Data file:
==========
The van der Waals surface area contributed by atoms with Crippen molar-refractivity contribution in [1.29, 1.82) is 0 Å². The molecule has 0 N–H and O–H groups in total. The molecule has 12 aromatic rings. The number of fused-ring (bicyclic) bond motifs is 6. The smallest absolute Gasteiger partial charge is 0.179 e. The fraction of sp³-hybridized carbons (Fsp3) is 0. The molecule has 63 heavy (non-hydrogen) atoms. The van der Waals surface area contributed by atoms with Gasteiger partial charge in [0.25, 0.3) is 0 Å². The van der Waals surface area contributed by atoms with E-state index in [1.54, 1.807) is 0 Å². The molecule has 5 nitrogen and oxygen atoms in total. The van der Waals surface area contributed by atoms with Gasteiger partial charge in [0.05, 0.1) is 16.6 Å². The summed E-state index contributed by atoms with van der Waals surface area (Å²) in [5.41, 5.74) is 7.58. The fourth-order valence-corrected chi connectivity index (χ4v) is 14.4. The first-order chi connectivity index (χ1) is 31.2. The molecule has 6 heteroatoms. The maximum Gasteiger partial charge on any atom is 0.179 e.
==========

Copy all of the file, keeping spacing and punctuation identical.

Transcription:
The van der Waals surface area contributed by atoms with Crippen molar-refractivity contribution in [1.29, 1.82) is 0 Å². The molecule has 0 N–H and O–H groups in total. The molecule has 12 aromatic rings. The number of fused-ring (bicyclic) bond motifs is 6. The smallest absolute Gasteiger partial charge is 0.179 e. The fraction of sp³-hybridized carbons (Fsp3) is 0. The molecule has 63 heavy (non-hydrogen) atoms. The van der Waals surface area contributed by atoms with Gasteiger partial charge in [0.25, 0.3) is 0 Å². The van der Waals surface area contributed by atoms with E-state index in [1.54, 1.807) is 0 Å². The molecule has 5 nitrogen and oxygen atoms in total. The van der Waals surface area contributed by atoms with Gasteiger partial charge in [0.05, 0.1) is 16.6 Å². The summed E-state index contributed by atoms with van der Waals surface area (Å²) in [5.41, 5.74) is 7.58. The fourth-order valence-corrected chi connectivity index (χ4v) is 14.4. The first-order chi connectivity index (χ1) is 31.2. The molecule has 6 heteroatoms. The maximum Gasteiger partial charge on any atom is 0.179 e.